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2020 Districtwide Workshops

DISTRICTWIDE WORKSHOPS

Friday, October 2, 2020

Workshop schedule and descriptions PDF
Schedule at a glance PDF
Time Workshop

9:00-10:00 a.m.

Don’t Take the Phish Bait

Join us to learn how to spot phishing campaigns and what you can do to protect yourself, your coworkers, and our students. Topics will include an overview of various types of phishing campaigns, how to spot them, what to do when you're not sure if it's a phish, and a shame-free space to learn what to do if you ever accidentally take the bait.

Presenters:  Joe Moreau, Vice Chancellor of Technology, and Kevin Metcalf, District IT Supervisor

9:00-10:00 a.m.

Introducing the Concept of the Innocent Classroom:  Anti-Racist Teaching Approaches

This workshop introduces Foothill-De Anza faculty to a ground-breaking approach to anti-racist teaching. In this workshop, faculty will learn the fundamentals of a teacher-driven and student-centered program called The Innocent Classroom. This training is a relationship-building process that dismantles racism and racial bias by preparing educators to identify and positively engage each individual student’s essential motivation--their good. Innocent Classroom strategies serve to undermine the impact that implicit racial bias and stereotype threats have on teacher-student relationships. We work to build authentic relationships between student and teacher, based on good, and to become the foundation for increased classroom engagement and academic performance, as well as improved job satisfaction for teachers. The Innocent Classroom philosophy is that when a student is liberated from the reality of stereotype threat and implicit bias, they are able to engage naturally with their education and reach their unlimited potential.

Presenters:  Alexs Pate and Matthew Brandt, co-founders of The Innocent Classroom, introduced by Dawn Lee Tu, Director, Professional Development, and Alex Giardino, English Instructor

9:00-10:30 a.m.

Awakening to Our Collective Humanity

Dismantling systems of oppression requires honest internal reflection and external action for social justice. We need to awaken to our collective humanity by reclaiming the parts of ourselves that have been co-opted by the white supremacist, capitalistic, heteropatriarchy. Let’s discuss in community the dehumanizing effects of these oppressive systems on ourselves and students and how we can bring our restored authenticity to our interactions with each other.

Presenter:  Tiffany Rideaux, Psychology Instructor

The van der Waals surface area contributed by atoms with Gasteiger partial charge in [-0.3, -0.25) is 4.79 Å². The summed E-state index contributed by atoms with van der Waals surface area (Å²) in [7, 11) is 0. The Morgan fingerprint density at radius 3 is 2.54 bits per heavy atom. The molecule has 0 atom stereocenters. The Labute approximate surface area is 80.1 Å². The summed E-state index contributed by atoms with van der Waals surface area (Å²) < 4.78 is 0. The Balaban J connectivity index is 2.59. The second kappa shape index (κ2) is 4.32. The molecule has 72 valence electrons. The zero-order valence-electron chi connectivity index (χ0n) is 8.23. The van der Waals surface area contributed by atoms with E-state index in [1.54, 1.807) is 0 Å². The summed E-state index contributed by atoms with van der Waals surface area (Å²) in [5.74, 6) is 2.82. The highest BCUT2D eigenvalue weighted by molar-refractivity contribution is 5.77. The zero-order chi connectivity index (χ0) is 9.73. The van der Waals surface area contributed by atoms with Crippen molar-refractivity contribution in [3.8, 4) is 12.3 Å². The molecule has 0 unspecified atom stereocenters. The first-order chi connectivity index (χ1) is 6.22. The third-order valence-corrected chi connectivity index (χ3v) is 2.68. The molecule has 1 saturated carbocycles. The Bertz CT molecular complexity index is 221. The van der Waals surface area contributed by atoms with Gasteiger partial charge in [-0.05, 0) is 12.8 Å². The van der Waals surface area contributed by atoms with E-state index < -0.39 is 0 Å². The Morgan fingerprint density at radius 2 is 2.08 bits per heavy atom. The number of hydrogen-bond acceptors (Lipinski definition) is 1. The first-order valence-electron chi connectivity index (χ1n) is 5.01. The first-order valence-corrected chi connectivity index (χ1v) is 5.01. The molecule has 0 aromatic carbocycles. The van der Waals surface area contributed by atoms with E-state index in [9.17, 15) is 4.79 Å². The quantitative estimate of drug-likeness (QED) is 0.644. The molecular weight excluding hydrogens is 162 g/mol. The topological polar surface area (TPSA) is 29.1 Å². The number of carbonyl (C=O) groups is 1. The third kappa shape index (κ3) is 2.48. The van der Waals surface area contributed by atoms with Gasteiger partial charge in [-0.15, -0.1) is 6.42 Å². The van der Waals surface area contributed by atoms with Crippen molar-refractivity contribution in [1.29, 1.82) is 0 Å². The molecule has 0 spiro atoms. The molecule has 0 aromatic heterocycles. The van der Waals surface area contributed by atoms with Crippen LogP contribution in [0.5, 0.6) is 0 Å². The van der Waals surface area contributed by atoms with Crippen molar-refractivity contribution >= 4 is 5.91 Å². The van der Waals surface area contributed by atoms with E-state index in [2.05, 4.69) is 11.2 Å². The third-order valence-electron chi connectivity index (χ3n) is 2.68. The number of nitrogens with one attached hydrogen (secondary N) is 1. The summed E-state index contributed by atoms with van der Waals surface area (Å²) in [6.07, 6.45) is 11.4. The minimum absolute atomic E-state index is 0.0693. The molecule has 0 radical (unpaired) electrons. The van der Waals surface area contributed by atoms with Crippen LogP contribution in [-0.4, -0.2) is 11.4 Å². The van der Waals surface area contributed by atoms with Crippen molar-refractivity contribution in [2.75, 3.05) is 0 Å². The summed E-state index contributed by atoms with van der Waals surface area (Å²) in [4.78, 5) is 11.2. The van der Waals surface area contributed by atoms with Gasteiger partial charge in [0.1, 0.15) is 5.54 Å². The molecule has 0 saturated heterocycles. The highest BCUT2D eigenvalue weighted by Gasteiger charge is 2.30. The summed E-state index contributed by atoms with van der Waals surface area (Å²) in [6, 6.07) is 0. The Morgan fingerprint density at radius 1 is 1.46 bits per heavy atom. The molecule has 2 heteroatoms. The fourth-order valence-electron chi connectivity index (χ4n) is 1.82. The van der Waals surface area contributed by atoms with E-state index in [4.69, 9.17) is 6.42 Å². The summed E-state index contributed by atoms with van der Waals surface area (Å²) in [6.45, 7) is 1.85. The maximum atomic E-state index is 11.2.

9:00-11:00 a.m. 

QPR:  Question, Persuade, Refer (suicide prevention program)

QPR: Suicide Prevention Training Context: The prevalence of suicide attempts in the past year was highest among adults aged 18-25 (1.9 percent). During the first two months of Shelter-in-Place, John Muir Hospital in the Bay Area reported more attempts and completed suicides than during the entirety of 2019; young adults constituted the highest percentage. Among adults reporting race/ethnicity, the prevalence of suicide attempts in the past year was highest among adults reporting two or more races -1.3 percent). Suicide is an equity issue. Rates of suicide among young adults 18-25 have been steadily increasing for almost two decades and are higher for certain groups than others (LGBTQ, mixed ethnicities). Few teachers feel prepared for addressing these crisis situations, yet students will more often speak first to a trusted teacher about suicidal thoughts than go to a mental health professional. Students who communicate these thoughts to others frequently leave the recipients feeling helpless and fearful. In these cases, preparation is key to promoting the best possible outcomes. This session will prepare faculty to recognize warning signs and develop concrete skills for managing potentially life-or-death situations.

Advance registration required (registration link to follow by email)

Presenters:  Lisa Slede, Psychological Services Counselor, and Alexis Donato, Psychological Services Counselor

10:00-11:00 a.m.

What You Need to Know about Information Security

Join us to learn an overview of the kinds of tools and techniques you can use to increase the level of security in your life. Topics will include online scams, protecting your privacy, password management, data management, and being a secure remote-worker.

Presenters:  Joe Moreau, Vice Chancellor of Technology, and Kevin Metcalf, District IT Supervisor

10:00-11:00 a.m.

Explore Equity Gaps in Your Courses with Data Tools

We will use the Inquiry Tool and the Program Review Tool to explore equity gaps at the course and program levels.

Presenters:  Ola Sabawi, Research Analyst, and Patricia Del Rio, Program Coordinator II, Counseling

10:00 a.m.-12:00 p.m.

Counseling Services

We will provide an overview of the six departments within the Counseling Division. We will allow time for Q&A.

Presenters:  Fatima Jinnah, Counselor; Evan Gilstrap, Articulation/Curriculum Officer; Dokesha Meacham, Counselor/Instructor; Kent McGee, Graduation & Evaluation Coordinator; and Kennedy Bui, Assessment Center Supervisor